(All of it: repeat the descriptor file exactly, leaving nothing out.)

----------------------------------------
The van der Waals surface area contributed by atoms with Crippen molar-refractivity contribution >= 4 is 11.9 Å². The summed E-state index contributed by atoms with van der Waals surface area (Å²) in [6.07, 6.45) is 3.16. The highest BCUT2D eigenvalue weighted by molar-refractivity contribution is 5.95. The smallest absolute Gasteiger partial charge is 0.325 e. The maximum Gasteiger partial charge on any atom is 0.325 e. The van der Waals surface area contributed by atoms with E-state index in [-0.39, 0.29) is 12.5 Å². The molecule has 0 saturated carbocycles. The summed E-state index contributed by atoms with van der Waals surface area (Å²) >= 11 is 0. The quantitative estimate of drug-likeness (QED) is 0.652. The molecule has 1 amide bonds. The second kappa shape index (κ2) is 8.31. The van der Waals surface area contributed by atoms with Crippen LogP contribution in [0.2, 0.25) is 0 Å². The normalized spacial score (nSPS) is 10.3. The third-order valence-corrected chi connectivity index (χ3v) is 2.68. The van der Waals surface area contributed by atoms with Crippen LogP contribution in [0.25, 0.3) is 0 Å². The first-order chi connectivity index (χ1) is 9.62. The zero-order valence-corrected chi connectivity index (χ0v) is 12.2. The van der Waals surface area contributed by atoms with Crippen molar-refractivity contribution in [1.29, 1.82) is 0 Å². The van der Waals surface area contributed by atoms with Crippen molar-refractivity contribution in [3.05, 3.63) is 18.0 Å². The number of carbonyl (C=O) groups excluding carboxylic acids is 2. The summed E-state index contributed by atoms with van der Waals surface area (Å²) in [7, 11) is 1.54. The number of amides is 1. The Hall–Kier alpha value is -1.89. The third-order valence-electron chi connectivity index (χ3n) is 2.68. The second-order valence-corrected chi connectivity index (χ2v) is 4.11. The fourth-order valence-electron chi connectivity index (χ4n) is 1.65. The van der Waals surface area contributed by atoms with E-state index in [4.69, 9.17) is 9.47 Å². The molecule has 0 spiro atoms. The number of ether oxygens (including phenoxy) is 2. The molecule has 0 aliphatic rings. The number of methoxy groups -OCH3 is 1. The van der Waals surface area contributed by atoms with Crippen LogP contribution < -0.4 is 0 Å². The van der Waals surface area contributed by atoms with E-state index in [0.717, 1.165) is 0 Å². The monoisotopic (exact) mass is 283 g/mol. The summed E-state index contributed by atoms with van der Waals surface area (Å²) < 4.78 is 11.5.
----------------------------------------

The van der Waals surface area contributed by atoms with Crippen molar-refractivity contribution >= 4 is 11.9 Å². The summed E-state index contributed by atoms with van der Waals surface area (Å²) in [6.07, 6.45) is 3.16. The highest BCUT2D eigenvalue weighted by molar-refractivity contribution is 5.95. The smallest absolute Gasteiger partial charge is 0.325 e. The maximum Gasteiger partial charge on any atom is 0.325 e. The van der Waals surface area contributed by atoms with E-state index in [-0.39, 0.29) is 12.5 Å². The molecule has 0 saturated carbocycles. The summed E-state index contributed by atoms with van der Waals surface area (Å²) >= 11 is 0. The quantitative estimate of drug-likeness (QED) is 0.652. The molecule has 1 amide bonds. The second kappa shape index (κ2) is 8.31. The van der Waals surface area contributed by atoms with Crippen LogP contribution in [0.2, 0.25) is 0 Å². The normalized spacial score (nSPS) is 10.3. The third-order valence-corrected chi connectivity index (χ3v) is 2.68. The van der Waals surface area contributed by atoms with Crippen LogP contribution in [0.25, 0.3) is 0 Å². The first-order chi connectivity index (χ1) is 9.62. The zero-order valence-corrected chi connectivity index (χ0v) is 12.2. The van der Waals surface area contributed by atoms with Crippen molar-refractivity contribution in [1.29, 1.82) is 0 Å². The van der Waals surface area contributed by atoms with Crippen molar-refractivity contribution in [3.05, 3.63) is 18.0 Å². The number of carbonyl (C=O) groups excluding carboxylic acids is 2. The summed E-state index contributed by atoms with van der Waals surface area (Å²) in [7, 11) is 1.54. The number of amides is 1. The Hall–Kier alpha value is -1.89. The third-order valence-electron chi connectivity index (χ3n) is 2.68. The second-order valence-corrected chi connectivity index (χ2v) is 4.11. The fourth-order valence-electron chi connectivity index (χ4n) is 1.65. The van der Waals surface area contributed by atoms with E-state index in [4.69, 9.17) is 9.47 Å². The molecule has 0 spiro atoms. The number of ether oxygens (including phenoxy) is 2. The molecule has 0 aliphatic rings. The number of methoxy groups -OCH3 is 1. The van der Waals surface area contributed by atoms with Crippen LogP contribution < -0.4 is 0 Å². The van der Waals surface area contributed by atoms with E-state index in [0.717, 1.165) is 0 Å². The monoisotopic (exact) mass is 283 g/mol. The summed E-state index contributed by atoms with van der Waals surface area (Å²) < 4.78 is 11.5.